Take the 2-minute tour ×
Stack Overflow is a question and answer site for professional and enthusiast programmers. It's 100% free, no registration required.

I'm not very good with Regex and I was looking over the internet for this but couldn't find it. On my DB I'm storing first_name, second_name and last_name but on my website I only have two texboxes (One for first_name and the other for last_name). I want to include a checking to allow include first_name and second_name on the same textbox. So the checking should be:

  • Only allow letters, apostrophe and spaces
  • If the textbox with first_name doesn't contain an space, max length is 50 characters
  • If contain space, max length is 50 first word + space + (50 the rest, as many words as you want)

is this possible using a Regex? Thanks, any idea will be welcome.

UPDATE

I found another approach using a JS library https://github.com/joshfraser/JavaScript-Name-Parser. I'll do some modifications:

  • Check the lengths of parsed name
  • Localize the texts like 'Dr.', 'Mr.'

Then I'll store the name separately on the DB, as this is a short register form I want as less textboxes as possible. Then the user will be able to go to his profile and edit the data separately if it's wrong.

share|improve this question

2 Answers 2

Something like this:

/^[A-Z']{1,50}(\s[A-Z'\s]{1,50})?$/i

(UPDATE: Note that although I believe the above JS regex matches your stated requirement, I'm not sure that your requirement matches with real-world names because you seem to be assuming that the first space marks the end of the first name. I have some friends with Asian names where their first name has a space in it. I also have a friend who spells her first name "Ann Marie" with a space rather than a hyphen; she also has a middle name, and in her case it would be incorrect to assue that "Marie" is part of the middle name.)

share|improve this answer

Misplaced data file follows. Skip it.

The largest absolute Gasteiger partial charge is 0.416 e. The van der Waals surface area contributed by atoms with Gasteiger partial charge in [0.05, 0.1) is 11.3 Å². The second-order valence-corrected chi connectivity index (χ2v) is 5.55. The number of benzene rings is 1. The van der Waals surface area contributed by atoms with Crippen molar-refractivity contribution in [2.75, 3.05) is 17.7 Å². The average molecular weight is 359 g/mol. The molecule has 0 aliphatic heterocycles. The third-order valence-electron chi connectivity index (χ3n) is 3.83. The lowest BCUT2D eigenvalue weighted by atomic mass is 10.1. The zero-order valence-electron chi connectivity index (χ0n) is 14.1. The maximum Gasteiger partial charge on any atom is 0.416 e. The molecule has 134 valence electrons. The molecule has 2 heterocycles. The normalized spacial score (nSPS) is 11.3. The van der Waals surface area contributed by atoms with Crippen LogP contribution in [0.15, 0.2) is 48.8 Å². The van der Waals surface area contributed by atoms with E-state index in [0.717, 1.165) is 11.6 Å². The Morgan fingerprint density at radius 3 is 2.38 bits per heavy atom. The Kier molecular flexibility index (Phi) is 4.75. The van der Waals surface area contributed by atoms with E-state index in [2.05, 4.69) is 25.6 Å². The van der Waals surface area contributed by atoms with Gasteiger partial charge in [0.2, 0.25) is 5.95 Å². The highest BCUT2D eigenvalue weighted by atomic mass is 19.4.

You still need to make the last group optional. (put a space after the closing parenthesis). –  drewag Oct 24 '12 at 4:14
    
This is wrong. This requires a space. The last group has to be made optional –  pogo Oct 24 '12 at 4:14
    
@drewag and Pogo - Thanks, I just missed typing the ? on the end. –  nnnnnn Oct 24 '12 at 4:15
    
Haha not to nitpick, but wouldn't the name (never) start with an apostrophe? So technically the first character set shouldn't include an apostrophe, and the {} values should change. I know there are other problems with the original question as you pointed out, I'm just saying :) –  Ian Oct 24 '12 at 5:10
    
@ianpgall - Yes. There are (usually informal) English words that can start or end with an apostrophe, but I don't think I've ever seen a name that did so. I don't know much about other languages though. Easy enough to change the regex, but I probably wouldn't bother validating user-entered names down to that level: if somebody insists that their name starts with an apostrophe I'd let 'em enter it like that. –  nnnnnn Oct 24 '12 at 5:32

While I think this is possible to do in regex I think it is easier and cleaner to split the task up a bit before using regex. I recommend you perform a split on the space character and then check the resulting string lengths and then with a regex ensure only letters and apostrophe.

share|improve this answer

Your Answer

 
discard

By posting your answer, you agree to the privacy policy and terms of service.

Not the answer you're looking for? Browse other questions tagged or ask your own question.